[Yesterday I got an email from a reader telling me a pretty scary story. She's permitted me to share it, but for the sake of confidentiality I'll change her name to "Jean".]
Five years ago, Jean was hired to design an ad for a local business. As part of the design process, she incorporated a stock photo from Getty Images, an online stock photo library. Jean's client liked the work and paid Getty a licensing fee to use that photo in the ad. The terms of the licensing agreement stated that the image could be used in print ads only. Jean put the ad on her personal portfolio website.
Last July, Getty's netbots discovered the ad w/image on Jean's website. Because the terms of the licensing did not include website use, Getty sent her a letter accusing her of breaching the license agreement and demanding $8,000 in usage fees. The netbots also found two images that she had used in mock-ups for other clients, but those mock-ups were never approved by the clients and the images never licensed.
Faced with a pretty scary situation, Jean did what a lot of people would do: she took down the images. This seems to have placated Getty because no more demand letters were sent. But did she really have to take them down?
Well, there are two issues determining whether Jean should fear Getty's wrath. 1) Did Jean's use of the image constitute copyright infringement? 2) Did Jean's use of the image constitute a breach of contract?
Regarding Copyright Infringement
Most IP lawyers agree that displaying your work in a portfolio, even when the copyright is owned by someone else, is permitted under fair use. That's because portfolios are non-commercial in nature, and don't generally compete with the copyright owner's financial interest. Jean's case is slightly different because the artist and the client aren't the only parties involved. There's a third-party copyright owner (Getty) who is laying claim to the image.
But even with that wrinkle, Jean is okay leaving the ad featuring the licensed image on her site. It doesn't conflict with Getty's market and she's not profiting from its display. She's using it as an example of her prior design work. No copyright infringement here.
Regarding the unlicensed images, I think removing them was the right decision. On the face of it, fair use applies to these images just as they would to the licensed image. But fair use is a squishy doctrine and in the absence of a license agreement, a judge could look at Jean's website and reasonably believe that she's not an innocent infringer (using images without permission from a website whose sole business is to license those images could indicate intent to pirate).
Regarding Breach of Contract
According to Jean, Getty placed very specific conditions on the use of the licensed image - print ads only, no web. Any violation of those terms constitutes a breach of contract, which is why Getty sent her an $8,000 bill.
Getty is fiercely protective of its copyrights. Their licensing agreements regulate every possible use of their images: the size of the image, number of times the image can be used, what mediums the image can be used in, and even placement of the image in the final artwork. When I was a producer, I would license stock photos from Getty all the time and they negotiate like Iranian hardliners. One time, I was trying to get their permission to use a single stock photo for a fifteen-year term in a documentary. No matter how hard I pleaded, I couldn't get them to budge from a ten-year commitment.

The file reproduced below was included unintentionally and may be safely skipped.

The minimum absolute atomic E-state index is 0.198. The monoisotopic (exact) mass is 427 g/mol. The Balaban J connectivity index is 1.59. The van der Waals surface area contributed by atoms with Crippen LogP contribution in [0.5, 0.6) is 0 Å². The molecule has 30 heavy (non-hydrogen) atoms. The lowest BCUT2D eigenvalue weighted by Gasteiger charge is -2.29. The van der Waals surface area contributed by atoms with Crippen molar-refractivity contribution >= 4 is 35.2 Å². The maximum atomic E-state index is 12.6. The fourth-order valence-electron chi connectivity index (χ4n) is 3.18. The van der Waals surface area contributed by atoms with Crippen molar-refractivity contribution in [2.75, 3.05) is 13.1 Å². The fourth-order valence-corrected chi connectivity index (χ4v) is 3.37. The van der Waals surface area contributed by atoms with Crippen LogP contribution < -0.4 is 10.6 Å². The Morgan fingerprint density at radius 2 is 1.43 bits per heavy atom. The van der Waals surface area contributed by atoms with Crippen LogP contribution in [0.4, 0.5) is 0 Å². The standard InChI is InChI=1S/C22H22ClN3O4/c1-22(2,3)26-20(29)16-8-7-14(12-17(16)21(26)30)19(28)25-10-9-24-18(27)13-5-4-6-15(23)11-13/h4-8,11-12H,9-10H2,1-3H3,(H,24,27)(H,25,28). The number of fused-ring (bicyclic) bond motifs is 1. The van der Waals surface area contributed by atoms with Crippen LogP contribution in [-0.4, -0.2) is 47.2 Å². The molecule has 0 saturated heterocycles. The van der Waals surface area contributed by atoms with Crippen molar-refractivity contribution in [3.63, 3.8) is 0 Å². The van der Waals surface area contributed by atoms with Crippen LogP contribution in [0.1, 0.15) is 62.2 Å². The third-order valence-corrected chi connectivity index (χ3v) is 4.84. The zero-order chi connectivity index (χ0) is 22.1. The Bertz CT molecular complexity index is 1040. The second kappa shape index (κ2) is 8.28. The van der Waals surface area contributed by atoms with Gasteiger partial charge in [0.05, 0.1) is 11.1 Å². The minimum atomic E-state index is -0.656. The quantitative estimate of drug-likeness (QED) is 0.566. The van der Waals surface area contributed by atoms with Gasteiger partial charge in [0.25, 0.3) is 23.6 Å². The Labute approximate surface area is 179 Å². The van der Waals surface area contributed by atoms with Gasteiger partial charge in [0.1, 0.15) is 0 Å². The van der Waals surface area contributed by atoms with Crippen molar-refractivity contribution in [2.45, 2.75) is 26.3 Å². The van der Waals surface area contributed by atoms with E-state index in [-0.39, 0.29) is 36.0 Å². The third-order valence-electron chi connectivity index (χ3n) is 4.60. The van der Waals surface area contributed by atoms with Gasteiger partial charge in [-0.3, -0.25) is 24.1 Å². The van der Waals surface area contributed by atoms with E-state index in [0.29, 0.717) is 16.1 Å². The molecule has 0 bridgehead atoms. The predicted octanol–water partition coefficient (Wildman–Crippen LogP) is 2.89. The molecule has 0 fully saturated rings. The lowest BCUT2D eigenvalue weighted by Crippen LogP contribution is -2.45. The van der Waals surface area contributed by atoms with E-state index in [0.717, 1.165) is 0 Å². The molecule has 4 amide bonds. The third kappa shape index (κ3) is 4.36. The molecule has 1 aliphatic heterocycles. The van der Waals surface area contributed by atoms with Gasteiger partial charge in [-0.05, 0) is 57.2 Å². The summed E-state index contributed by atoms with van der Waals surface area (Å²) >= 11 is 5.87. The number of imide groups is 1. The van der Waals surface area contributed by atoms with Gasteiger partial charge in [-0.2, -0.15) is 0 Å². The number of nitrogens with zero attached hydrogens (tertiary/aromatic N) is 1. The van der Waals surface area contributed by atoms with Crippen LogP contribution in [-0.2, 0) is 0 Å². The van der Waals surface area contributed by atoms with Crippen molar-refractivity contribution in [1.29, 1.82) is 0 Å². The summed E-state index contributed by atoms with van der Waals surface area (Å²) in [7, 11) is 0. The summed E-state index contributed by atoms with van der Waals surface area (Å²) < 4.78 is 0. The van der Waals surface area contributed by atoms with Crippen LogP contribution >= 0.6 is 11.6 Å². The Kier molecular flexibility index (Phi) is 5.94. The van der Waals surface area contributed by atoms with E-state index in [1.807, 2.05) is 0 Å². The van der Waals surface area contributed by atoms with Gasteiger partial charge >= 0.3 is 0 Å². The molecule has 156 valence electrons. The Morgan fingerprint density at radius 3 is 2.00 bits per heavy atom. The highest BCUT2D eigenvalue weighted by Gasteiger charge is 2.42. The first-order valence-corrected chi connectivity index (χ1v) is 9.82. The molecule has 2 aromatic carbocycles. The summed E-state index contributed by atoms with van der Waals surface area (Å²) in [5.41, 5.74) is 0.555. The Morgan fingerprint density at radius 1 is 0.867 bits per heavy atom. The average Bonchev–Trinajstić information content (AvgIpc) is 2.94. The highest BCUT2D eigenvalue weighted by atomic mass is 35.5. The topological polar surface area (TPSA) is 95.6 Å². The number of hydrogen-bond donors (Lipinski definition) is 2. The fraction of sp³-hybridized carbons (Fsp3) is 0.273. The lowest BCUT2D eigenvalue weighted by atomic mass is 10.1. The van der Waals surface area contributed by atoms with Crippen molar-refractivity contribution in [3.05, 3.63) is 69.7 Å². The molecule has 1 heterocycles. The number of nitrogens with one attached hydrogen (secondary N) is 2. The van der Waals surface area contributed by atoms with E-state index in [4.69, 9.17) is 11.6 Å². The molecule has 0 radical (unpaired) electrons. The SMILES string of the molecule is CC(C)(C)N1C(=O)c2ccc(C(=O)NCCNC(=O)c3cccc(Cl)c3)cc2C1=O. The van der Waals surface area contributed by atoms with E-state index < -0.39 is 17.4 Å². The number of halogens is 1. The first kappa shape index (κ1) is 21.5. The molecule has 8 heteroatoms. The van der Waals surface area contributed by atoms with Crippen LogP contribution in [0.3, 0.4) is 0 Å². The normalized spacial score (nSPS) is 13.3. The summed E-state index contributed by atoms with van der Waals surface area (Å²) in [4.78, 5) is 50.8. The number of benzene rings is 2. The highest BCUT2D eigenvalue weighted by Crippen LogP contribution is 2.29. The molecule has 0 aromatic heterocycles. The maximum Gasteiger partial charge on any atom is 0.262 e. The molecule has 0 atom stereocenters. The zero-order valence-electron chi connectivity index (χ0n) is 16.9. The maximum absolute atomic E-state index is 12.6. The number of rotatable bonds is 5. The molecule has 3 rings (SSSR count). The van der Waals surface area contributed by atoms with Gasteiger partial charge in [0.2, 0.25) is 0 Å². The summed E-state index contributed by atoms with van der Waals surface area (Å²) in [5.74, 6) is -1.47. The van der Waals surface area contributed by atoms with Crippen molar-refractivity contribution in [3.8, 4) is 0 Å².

That said, standard agreements like these don't usually make third-parties liable for breaches of contract. Meaning that since the agreement was between Getty and the client, the terms of the contract likely didn't apply to Jean. Therefore, Jean is not liable for breach of contract.
So What Can Jean (And You) Do?
Realistically, Jean had no legal liability for displaying her work on her website. But to prove this, sadly, Jean would have to risk being sued by Getty. And as I've discussed before, going to court and winning, especially on a fair use case, is still a loss because of the time, money, and effort she would have to invest in defending herself. So the trick is to minimize liability before Getty can even send you a letter.
So, for all you designers who use stock photos in your work to stay (legally) safe, here are a few things you should always do:
- All photos should be properly licensed by you or your client
- Web use and/or portfolio use should be explicitly permitted in the license agreement
- Even if the licensing is done by the client, read and understand the terms of the licensing agreement to understand your liability to the other parties (i.e. if the client pays the license fee, are you as the artist liable to Getty as well for a breach of the contract?)
Remember, as an artist, your portfolio is the face of your business. The less work you can show, the less successful your business is. But because Getty's first instinct is to throw lawyers at you, each of you has to determine for yourself whether fighting back is a viable option. Following these three tips will help minimize that possibility.
[Author's Note: I'd be interested to hear from other lawyers out there if you've had different experiences working with Getty. Ditto for artists. Hit me back in the comments section below.]